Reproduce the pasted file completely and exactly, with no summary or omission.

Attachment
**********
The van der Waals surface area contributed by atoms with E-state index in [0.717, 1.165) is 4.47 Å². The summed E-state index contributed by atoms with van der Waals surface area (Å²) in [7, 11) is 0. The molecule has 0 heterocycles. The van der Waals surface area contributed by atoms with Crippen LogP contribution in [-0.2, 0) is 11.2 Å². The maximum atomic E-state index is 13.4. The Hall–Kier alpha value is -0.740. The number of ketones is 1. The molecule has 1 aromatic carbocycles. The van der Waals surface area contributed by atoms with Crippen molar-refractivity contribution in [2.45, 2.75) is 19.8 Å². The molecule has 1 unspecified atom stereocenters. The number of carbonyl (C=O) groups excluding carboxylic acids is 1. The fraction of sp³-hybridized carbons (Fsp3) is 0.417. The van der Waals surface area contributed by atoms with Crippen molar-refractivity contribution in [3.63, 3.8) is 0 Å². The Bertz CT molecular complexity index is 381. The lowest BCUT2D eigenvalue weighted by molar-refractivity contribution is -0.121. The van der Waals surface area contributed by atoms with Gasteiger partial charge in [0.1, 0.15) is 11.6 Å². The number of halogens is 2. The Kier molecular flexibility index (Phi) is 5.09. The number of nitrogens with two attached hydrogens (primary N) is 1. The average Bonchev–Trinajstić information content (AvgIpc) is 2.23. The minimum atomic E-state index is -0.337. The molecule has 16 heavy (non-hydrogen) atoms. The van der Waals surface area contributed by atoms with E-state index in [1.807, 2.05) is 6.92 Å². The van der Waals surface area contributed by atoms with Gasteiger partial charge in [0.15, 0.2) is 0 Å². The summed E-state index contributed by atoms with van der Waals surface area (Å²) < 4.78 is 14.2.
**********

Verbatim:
The van der Waals surface area contributed by atoms with E-state index in [0.717, 1.165) is 4.47 Å². The summed E-state index contributed by atoms with van der Waals surface area (Å²) in [7, 11) is 0. The molecule has 0 heterocycles. The van der Waals surface area contributed by atoms with Crippen LogP contribution in [-0.2, 0) is 11.2 Å². The maximum atomic E-state index is 13.4. The Hall–Kier alpha value is -0.740. The number of ketones is 1. The molecule has 1 aromatic carbocycles. The van der Waals surface area contributed by atoms with Crippen molar-refractivity contribution in [2.45, 2.75) is 19.8 Å². The molecule has 1 unspecified atom stereocenters. The number of carbonyl (C=O) groups excluding carboxylic acids is 1. The fraction of sp³-hybridized carbons (Fsp3) is 0.417. The van der Waals surface area contributed by atoms with Crippen molar-refractivity contribution in [3.63, 3.8) is 0 Å². The Bertz CT molecular complexity index is 381. The lowest BCUT2D eigenvalue weighted by molar-refractivity contribution is -0.121. The van der Waals surface area contributed by atoms with Gasteiger partial charge in [0.1, 0.15) is 11.6 Å². The number of halogens is 2. The Kier molecular flexibility index (Phi) is 5.09. The number of nitrogens with two attached hydrogens (primary N) is 1. The average Bonchev–Trinajstić information content (AvgIpc) is 2.23. The minimum atomic E-state index is -0.337. The molecule has 16 heavy (non-hydrogen) atoms. The van der Waals surface area contributed by atoms with E-state index in [1.807, 2.05) is 6.92 Å². The van der Waals surface area contributed by atoms with Gasteiger partial charge in [0.15, 0.2) is 0 Å². The summed E-state index contributed by atoms with van der Waals surface area (Å²) < 4.78 is 14.2.